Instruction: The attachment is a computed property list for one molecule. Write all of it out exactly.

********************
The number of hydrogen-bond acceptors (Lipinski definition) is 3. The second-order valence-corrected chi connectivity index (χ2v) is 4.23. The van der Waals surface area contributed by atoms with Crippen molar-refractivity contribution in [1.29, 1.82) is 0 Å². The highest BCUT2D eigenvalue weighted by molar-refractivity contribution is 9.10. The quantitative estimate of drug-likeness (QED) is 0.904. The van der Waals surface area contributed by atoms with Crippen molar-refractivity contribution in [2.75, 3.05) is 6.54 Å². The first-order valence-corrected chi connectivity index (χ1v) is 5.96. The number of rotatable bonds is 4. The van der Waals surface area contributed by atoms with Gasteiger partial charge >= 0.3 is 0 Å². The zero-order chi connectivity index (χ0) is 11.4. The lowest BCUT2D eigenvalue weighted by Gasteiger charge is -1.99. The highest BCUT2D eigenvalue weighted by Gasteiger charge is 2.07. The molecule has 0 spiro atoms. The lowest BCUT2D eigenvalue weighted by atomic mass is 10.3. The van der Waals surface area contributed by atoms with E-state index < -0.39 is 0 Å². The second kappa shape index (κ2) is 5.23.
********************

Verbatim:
The number of hydrogen-bond acceptors (Lipinski definition) is 3. The second-order valence-corrected chi connectivity index (χ2v) is 4.23. The van der Waals surface area contributed by atoms with Crippen molar-refractivity contribution in [1.29, 1.82) is 0 Å². The highest BCUT2D eigenvalue weighted by molar-refractivity contribution is 9.10. The quantitative estimate of drug-likeness (QED) is 0.904. The van der Waals surface area contributed by atoms with Crippen molar-refractivity contribution in [2.75, 3.05) is 6.54 Å². The first-order valence-corrected chi connectivity index (χ1v) is 5.96. The number of rotatable bonds is 4. The van der Waals surface area contributed by atoms with Gasteiger partial charge >= 0.3 is 0 Å². The zero-order chi connectivity index (χ0) is 11.4. The lowest BCUT2D eigenvalue weighted by Gasteiger charge is -1.99. The highest BCUT2D eigenvalue weighted by Gasteiger charge is 2.07. The molecule has 0 spiro atoms. The lowest BCUT2D eigenvalue weighted by atomic mass is 10.3. The van der Waals surface area contributed by atoms with E-state index < -0.39 is 0 Å². The second kappa shape index (κ2) is 5.23.